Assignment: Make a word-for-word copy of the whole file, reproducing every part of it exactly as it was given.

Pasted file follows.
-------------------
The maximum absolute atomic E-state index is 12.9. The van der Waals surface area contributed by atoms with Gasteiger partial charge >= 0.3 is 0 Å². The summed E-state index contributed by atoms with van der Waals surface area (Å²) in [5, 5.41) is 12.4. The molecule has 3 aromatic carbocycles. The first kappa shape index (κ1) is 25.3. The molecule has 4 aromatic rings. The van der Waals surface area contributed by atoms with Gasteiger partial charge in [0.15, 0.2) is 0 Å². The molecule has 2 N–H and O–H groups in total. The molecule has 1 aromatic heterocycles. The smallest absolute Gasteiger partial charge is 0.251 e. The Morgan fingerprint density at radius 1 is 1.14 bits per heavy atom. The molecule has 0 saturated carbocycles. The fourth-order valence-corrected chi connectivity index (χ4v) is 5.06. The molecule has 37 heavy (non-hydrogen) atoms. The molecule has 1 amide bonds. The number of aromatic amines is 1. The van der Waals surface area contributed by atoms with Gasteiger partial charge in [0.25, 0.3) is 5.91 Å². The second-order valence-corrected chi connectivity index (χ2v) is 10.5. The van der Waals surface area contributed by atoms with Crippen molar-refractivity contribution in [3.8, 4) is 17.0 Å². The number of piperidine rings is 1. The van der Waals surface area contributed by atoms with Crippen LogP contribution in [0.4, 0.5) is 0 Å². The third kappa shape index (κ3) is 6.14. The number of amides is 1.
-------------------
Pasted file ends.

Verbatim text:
The maximum absolute atomic E-state index is 12.9. The van der Waals surface area contributed by atoms with Gasteiger partial charge >= 0.3 is 0 Å². The summed E-state index contributed by atoms with van der Waals surface area (Å²) in [5, 5.41) is 12.4. The molecule has 3 aromatic carbocycles. The first kappa shape index (κ1) is 25.3. The molecule has 4 aromatic rings. The van der Waals surface area contributed by atoms with Gasteiger partial charge in [0.15, 0.2) is 0 Å². The molecule has 2 N–H and O–H groups in total. The molecule has 1 aromatic heterocycles. The smallest absolute Gasteiger partial charge is 0.251 e. The Morgan fingerprint density at radius 1 is 1.14 bits per heavy atom. The molecule has 0 saturated carbocycles. The fourth-order valence-corrected chi connectivity index (χ4v) is 5.06. The molecule has 37 heavy (non-hydrogen) atoms. The molecule has 1 amide bonds. The number of aromatic amines is 1. The van der Waals surface area contributed by atoms with Gasteiger partial charge in [0.25, 0.3) is 5.91 Å². The second-order valence-corrected chi connectivity index (χ2v) is 10.5. The van der Waals surface area contributed by atoms with Crippen molar-refractivity contribution in [3.8, 4) is 17.0 Å². The number of piperidine rings is 1. The van der Waals surface area contributed by atoms with Crippen LogP contribution in [0.4, 0.5) is 0 Å². The third kappa shape index (κ3) is 6.14. The number of amides is 1.